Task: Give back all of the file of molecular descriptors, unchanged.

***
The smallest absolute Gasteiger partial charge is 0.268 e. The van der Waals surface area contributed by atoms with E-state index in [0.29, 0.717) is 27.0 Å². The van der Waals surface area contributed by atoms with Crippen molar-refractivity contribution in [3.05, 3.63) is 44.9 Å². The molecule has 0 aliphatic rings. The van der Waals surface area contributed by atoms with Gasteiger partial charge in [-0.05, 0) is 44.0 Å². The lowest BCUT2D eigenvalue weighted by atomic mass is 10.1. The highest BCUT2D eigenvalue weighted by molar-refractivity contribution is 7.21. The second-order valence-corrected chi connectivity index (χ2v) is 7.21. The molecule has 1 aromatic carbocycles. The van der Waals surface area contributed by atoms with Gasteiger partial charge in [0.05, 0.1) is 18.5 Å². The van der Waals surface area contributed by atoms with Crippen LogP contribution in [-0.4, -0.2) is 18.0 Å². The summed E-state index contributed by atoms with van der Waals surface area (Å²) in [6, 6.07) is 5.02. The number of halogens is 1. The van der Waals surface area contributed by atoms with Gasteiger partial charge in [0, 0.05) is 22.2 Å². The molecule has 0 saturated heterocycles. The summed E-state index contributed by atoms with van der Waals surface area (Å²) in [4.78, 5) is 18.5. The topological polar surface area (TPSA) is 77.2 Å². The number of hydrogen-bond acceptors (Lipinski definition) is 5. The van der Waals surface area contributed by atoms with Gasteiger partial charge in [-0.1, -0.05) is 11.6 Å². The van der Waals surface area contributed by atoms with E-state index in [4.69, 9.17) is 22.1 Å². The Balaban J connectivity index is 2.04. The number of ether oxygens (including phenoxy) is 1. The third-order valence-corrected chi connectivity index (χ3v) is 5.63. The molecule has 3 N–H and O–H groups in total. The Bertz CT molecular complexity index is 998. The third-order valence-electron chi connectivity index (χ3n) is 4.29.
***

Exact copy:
The smallest absolute Gasteiger partial charge is 0.268 e. The van der Waals surface area contributed by atoms with E-state index in [0.29, 0.717) is 27.0 Å². The van der Waals surface area contributed by atoms with Crippen molar-refractivity contribution in [3.05, 3.63) is 44.9 Å². The molecule has 0 aliphatic rings. The van der Waals surface area contributed by atoms with Gasteiger partial charge in [-0.05, 0) is 44.0 Å². The lowest BCUT2D eigenvalue weighted by atomic mass is 10.1. The highest BCUT2D eigenvalue weighted by molar-refractivity contribution is 7.21. The second-order valence-corrected chi connectivity index (χ2v) is 7.21. The molecule has 1 aromatic carbocycles. The van der Waals surface area contributed by atoms with Gasteiger partial charge in [0.05, 0.1) is 18.5 Å². The van der Waals surface area contributed by atoms with Crippen LogP contribution in [-0.4, -0.2) is 18.0 Å². The summed E-state index contributed by atoms with van der Waals surface area (Å²) in [6, 6.07) is 5.02. The number of halogens is 1. The van der Waals surface area contributed by atoms with Gasteiger partial charge in [0, 0.05) is 22.2 Å². The molecule has 0 saturated heterocycles. The summed E-state index contributed by atoms with van der Waals surface area (Å²) in [4.78, 5) is 18.5. The topological polar surface area (TPSA) is 77.2 Å². The number of hydrogen-bond acceptors (Lipinski definition) is 5. The van der Waals surface area contributed by atoms with Gasteiger partial charge in [-0.1, -0.05) is 11.6 Å². The van der Waals surface area contributed by atoms with E-state index in [4.69, 9.17) is 22.1 Å². The Balaban J connectivity index is 2.04. The number of ether oxygens (including phenoxy) is 1. The third-order valence-corrected chi connectivity index (χ3v) is 5.63. The molecule has 3 N–H and O–H groups in total. The Bertz CT molecular complexity index is 998. The third-order valence-electron chi connectivity index (χ3n) is 4.29.